June 11, 2011
Near midnight on Friday, June 3, Kansas City police were called to a house in a blighted section of town to find an eighteen-month-old male corpse that had been floating dead in a bathtub. Police originally assumed that Jermane Johnson, Jr.’s death was accidental until an unnamed five-year-old relative of Johnson’s, a girl whom a neighbor described to reporters as “ornery,” volunteered to social workers at the scene that she’d purposely dragged him into the bathroom and held him underwater until he stopped moving because he “cried too much” and “made too much noise.”
The entire sordid situation involves an apparent chain reaction of soft and deadly neglect. The dead infant is a relative of the five-year-old girl and had been staying with his grandmother in Kansas City for a few weeks while his father, Jermane Johnson, Sr., was living back in St. Louis. Both children, along with two others, were being babysat by a 16-year-old girl “with mental disabilities” who’d fallen asleep when the drowning occurred. The babysitter had also apparently left the bathtub filled with dirty water after children had bathed in it. An “adult” related to the alleged young killer had left the house to drive to a bus station and pick up Jermane Sr., who had come from St. Louis to retrieve his son. But his infant boy was dead by the time he arrived. Last Monday, the boy’s father wrote on Facebook (reprinted as typed):
I just got ask the hardest question that no parent should never answer. What kind of caskets do I want to put my son in.
Police are investigating Jermane Jr.’s death as a homicide, with the five-year-old girl as the prime suspect. “As of right now, yes, from her statement, she is a possible suspect,” said Kansas City police spokesman Darin Snapp. “She said she got angry because he would not stop crying and she held him under the water until he stopped crying.”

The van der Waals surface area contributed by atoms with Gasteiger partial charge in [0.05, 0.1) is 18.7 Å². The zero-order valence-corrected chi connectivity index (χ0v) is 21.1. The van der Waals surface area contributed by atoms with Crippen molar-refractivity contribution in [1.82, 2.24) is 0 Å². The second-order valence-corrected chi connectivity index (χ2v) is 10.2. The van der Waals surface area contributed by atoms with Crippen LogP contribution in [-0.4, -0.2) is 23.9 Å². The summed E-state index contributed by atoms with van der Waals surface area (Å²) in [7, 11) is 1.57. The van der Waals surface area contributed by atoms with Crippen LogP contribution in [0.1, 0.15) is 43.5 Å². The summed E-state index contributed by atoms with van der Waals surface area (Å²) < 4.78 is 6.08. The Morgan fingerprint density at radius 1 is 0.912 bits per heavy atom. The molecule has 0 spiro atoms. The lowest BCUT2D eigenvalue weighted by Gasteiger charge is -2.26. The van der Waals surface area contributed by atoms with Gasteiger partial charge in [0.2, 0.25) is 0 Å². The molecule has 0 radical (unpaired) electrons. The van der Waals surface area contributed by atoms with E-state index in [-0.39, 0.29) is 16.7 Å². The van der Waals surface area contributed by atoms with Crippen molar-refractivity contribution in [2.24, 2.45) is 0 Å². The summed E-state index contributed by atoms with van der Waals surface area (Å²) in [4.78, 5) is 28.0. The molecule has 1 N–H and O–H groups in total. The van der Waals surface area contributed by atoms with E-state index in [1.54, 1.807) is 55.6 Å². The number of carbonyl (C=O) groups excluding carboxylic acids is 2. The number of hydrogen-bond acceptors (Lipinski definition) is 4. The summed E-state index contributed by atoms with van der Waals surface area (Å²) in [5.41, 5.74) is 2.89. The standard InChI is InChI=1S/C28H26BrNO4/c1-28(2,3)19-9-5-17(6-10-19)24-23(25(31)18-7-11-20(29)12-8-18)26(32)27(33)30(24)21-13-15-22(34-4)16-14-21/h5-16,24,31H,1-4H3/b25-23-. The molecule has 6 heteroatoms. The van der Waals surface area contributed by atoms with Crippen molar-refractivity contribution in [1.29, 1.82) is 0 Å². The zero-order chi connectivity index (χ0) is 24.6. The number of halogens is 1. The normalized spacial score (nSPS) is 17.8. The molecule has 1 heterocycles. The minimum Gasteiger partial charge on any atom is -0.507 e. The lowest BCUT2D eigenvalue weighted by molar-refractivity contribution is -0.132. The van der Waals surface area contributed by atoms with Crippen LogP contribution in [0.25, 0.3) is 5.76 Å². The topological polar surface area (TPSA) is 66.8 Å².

The girl is unlikely to be tried for murder, as the prevailing wisdom is that five-year-olds are incapable of grasping the “permanence” of holding someone underwater until they stop moving. An array of child advocates came forth to reiterate this theme in the wake of the toddler’s drowning. Bart Lubow of the Juvenile Justice Strategy Group said “the notion that there was intent there is silly.” One clinical psychologist insisted that a five-year-old is not neurologically developed enough to understand death. “The mind of a five-year-old is not really capable of formalizing intent for homicide,” said Jackson County, MO, juvenile officer Mary Marquez. Another psychologist told TV reporters that the girl may have been exposed to violence at home or by playing video games. Ironically mirroring hoary old Catholic doctrine that children aren’t morally responsible for their actions until they’re at least seven or eight, secular expert opinion was solidly behind the idea that a five-year-old could never kill someone while comprehending that their victim would stay dead.
But if she merely wanted to keep the baby quiet, she could have stuffed a sock in his mouth or put him in another room. Instead, she dragged him into the bathroom and forcefully held him underwater. Given the circumstances, is it possible that this girl was old enough to purposely murder someone but still too young to apprehend the consequences of bragging about it to social workers?
It wouldn’t be the first case in history of extremely young killers who seemed to have committed their acts with a modicum of intent.
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